The two-fold command of love is the foundation of the kingdom of God. Jesus teaches us the way of love by living this two-fold command in his life. We often hear from the Gospels that Jesus spends time in prayer — with his disciples, in the synagogue, in deserted places to be alone with his Father. He speaks about God, reflects on his law and discusses God’s way with his apostles, his disciples, the Pharisees, the Sadducees, the scribes and the crowds that come to see him.
His compassion and love of neighbor is seen not only in this, but in the miracles he performs, the words of solace that he offers and the kind acts he does towards those he encounters, especially the poor, the sick, the outcast, the widows and “the sinners and prostitutes.” Thus he can say without boasting or pride: “I am the way, the truth and the life.”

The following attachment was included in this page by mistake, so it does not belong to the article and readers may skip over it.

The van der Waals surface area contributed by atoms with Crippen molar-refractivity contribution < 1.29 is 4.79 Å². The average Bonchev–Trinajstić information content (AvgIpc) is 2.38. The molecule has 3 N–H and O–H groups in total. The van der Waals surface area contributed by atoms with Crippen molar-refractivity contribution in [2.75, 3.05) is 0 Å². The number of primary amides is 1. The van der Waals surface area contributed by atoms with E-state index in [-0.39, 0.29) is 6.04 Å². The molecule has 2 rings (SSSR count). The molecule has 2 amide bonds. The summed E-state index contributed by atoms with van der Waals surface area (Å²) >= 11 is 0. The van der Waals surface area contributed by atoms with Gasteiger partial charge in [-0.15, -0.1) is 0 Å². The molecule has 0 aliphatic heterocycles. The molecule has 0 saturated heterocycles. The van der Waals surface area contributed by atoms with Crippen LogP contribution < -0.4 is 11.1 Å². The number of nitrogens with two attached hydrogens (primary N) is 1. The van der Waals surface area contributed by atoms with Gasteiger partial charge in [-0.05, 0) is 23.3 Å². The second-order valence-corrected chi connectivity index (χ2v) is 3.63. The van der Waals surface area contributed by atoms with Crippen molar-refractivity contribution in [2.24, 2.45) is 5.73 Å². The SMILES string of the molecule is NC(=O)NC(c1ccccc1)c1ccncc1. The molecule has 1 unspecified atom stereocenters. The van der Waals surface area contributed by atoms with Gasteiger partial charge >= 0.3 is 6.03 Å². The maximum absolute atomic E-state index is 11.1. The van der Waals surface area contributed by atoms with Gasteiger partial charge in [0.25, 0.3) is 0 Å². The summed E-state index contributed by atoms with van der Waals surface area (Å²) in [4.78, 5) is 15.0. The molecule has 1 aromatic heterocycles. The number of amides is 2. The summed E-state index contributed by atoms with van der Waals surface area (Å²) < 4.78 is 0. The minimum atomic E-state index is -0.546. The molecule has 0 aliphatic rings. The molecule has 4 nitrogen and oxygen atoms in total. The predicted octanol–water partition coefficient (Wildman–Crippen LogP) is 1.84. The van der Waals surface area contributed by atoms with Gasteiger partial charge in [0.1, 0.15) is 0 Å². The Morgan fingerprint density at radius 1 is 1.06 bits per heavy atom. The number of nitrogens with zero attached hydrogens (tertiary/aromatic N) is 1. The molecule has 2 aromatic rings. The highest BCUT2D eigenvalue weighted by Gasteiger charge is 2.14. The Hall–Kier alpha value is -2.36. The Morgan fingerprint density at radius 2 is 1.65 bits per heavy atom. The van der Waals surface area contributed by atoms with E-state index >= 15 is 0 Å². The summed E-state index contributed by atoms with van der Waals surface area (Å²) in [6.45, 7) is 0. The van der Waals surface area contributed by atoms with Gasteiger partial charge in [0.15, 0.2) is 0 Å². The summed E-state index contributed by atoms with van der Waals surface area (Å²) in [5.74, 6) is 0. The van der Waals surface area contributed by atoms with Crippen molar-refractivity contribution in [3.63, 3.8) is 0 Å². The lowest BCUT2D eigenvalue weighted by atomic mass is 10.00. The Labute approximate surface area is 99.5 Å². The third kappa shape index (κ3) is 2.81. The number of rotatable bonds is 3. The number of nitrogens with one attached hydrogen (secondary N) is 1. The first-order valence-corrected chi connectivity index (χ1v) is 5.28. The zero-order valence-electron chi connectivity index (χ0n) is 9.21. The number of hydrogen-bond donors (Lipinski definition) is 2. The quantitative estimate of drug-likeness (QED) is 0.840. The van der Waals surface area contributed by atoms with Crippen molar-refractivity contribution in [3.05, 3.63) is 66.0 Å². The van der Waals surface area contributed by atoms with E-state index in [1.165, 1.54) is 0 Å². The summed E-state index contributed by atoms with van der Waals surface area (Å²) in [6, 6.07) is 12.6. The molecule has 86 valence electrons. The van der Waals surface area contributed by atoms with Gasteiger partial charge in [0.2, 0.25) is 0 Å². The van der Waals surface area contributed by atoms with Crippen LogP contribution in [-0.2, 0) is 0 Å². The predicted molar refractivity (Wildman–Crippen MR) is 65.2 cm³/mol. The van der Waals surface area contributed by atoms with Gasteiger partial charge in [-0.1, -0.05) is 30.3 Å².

A few days ago we celebrated the solemnity of All Saints. We recall all those who have gone before us who lived the two-fold law of love. Through Jesus and these saints, we are reminded that the law of love is not a nice idea – it is a concrete way of life that continues to be lived out by the faithful.
It is real. It is visible. It is life-giving.
Through these witnesses of divine love, we are inspired and motivated to live that law of love in our lives. Doing so, we can hear Jesus say to us, as he did to the scribe: “You are not far from the kingdom of God.”
Msgr. Joseph Prior is pastor of Our Lady of Grace Parish, Penndel, and a former professor of Sacred Scripture and rector of St. Charles Borromeo Seminary.